Lowell celebrates a rich, colorful 150 years of history

This year, the town of Lowell is celebrating a colorful 150 years of history that includes major industrial changes, a sensational ax murder and some of the finest jewels in Craftsman architecture.

As part of the 150th anniversary celebration, there will be a free Lowell Home and Garden Tour on Saturday with a 10 a.m. kickoff talk by Everett Public Library historian David Dilgard at the Lowell Community Church, 5218 S. Second Ave.

Maps of the self-guided tour will be available in the church’s upper sanctuary.

Dilgard’s talk will include a slide presentation of some of the oldest photographs still around of Lowell, a town that began on the west bank of the Snohomish River in 1863.

Logging was the first major industry with a lumber mill started by E.D. Smith.

Dilgard said he would talk about Lowell’s logging past and its lineage as a town with an industrial backbone, from logging mills to paper mills to iron works.

A vision of the settlers of the time was that Lowell, Wash., would have a lot in common with Lowell, Mass., with a river running through it lined with factories.

Besides industry, the town had its share of characters, including Charles Seybert, who was briefly Snohomish County sheriff but who was murdered.

“His murder was one of the most sensational crimes of the 1800s,” Dilgard said. “If you get a small town where there are one or two ax murders then you are on the map.”

“Lowell is a cornucopia of cottages and where the Craftsman style movement was in full swing so there’s a lot of cool stuff there that way,” Dilgard said.

Some of the homes will include the millwright cottages built by architect Fred Sexton.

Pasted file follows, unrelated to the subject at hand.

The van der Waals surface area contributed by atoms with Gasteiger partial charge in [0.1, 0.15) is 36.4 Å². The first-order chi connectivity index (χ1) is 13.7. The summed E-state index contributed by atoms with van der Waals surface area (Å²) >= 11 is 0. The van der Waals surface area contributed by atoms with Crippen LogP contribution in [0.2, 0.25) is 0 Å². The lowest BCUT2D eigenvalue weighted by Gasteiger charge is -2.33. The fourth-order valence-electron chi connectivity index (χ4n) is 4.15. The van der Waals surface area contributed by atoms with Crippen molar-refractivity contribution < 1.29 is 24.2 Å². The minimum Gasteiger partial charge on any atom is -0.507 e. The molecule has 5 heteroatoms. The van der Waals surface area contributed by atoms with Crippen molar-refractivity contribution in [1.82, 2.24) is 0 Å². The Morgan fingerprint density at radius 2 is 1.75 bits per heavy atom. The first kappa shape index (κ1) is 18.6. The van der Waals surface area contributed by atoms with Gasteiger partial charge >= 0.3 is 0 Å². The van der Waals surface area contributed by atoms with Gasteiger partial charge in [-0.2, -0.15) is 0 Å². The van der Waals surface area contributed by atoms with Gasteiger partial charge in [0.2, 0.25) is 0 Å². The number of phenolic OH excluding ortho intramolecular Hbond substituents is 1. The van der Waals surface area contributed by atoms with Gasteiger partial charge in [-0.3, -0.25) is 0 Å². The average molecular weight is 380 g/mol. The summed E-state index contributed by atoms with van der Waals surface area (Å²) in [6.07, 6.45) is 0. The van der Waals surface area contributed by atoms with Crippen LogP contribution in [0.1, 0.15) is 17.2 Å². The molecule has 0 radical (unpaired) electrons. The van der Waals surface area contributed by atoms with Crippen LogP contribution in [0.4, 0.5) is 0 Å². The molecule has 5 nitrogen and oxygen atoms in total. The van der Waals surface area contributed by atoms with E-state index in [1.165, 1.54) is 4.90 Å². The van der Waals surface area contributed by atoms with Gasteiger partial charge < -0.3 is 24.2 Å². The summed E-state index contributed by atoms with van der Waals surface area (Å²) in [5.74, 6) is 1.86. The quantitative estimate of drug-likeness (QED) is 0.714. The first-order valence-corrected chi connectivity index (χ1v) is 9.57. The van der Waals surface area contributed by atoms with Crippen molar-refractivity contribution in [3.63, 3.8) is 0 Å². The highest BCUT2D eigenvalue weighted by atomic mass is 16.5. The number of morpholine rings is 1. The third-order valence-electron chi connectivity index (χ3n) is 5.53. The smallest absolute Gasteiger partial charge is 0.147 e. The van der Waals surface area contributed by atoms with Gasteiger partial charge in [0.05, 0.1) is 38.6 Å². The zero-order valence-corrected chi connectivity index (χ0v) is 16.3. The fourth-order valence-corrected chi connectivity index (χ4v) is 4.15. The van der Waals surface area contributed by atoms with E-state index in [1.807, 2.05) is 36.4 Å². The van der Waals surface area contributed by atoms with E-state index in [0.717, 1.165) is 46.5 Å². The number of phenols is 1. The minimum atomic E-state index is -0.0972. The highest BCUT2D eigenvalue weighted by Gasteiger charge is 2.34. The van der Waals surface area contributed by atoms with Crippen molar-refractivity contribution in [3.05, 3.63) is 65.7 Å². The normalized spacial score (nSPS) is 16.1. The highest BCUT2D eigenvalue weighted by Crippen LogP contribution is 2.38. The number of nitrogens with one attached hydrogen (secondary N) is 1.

Visitors will be encouraged to visit the riverfront park and walk along the Snohomish River.

“We are just celebrating our Lowell neighborhood and how it is,” said Gail Chism, whose 1918 house is on the tour. “And we want people to come to town for Lowell Days Aug. 10.”

For further information call Chism at 425-258-9381.

Theresa Goffredo: 425-339-3424; tgoffredo@heraldnet.com.

More in Life

Using a rod to assist in running wiring through an attic space, Don Thomas, of R&D Handyman Service, works on installing a ceiling fan at a home in SE Everett on Monday, July 24, 2017 in Everett, Wa. (Andy Bronson / The Herald)
                                Don Thomas of R&D Handyman Service installs a ceiling fan at a home in southeast Everett. (Andy Bronson / The Herald)
When fall chores loom, just hand them to the handyman

Here are three local businesses that can help you prepare your home for the rainy season.

And this year’s winners of Everett’s Monte Cristo Awards are…

The awards recognize local homeowners and businesses that take special care of their properties.

‘Happy Death Day’ applies ‘Groundhog Day’ premise on horror genre

Smart writing and Jessica Rothe’s performance make this worth seeing.

Adventurer 1st to finish Race to Alaska on stand-up paddleboard

Karl Kruger will speak about his trip at the Everett Mountaineers Banquet on Nov. 4 in Lynnwood.

Therapy helped ease debilitating pain after injury

Columnist Jennifer Bardsley shares her experiences with complex regional pain syndrome.

How to prune a hydrangea: An exception to the pruning rule

It helps to think of a growing blackberry vine when you’re about to cut back this blooming shrub.

Visiting Germany’s Lutherland, birthplace of Reformation

The sights include the church where the first Protestant service took place in 1521.

Can you top ‘Hamilton’? Author Ron Chernow is about to find out

The notable writer’s latest book, published Oct. 10, is a lengthy biography on Ulysses S. Grant.

Most Read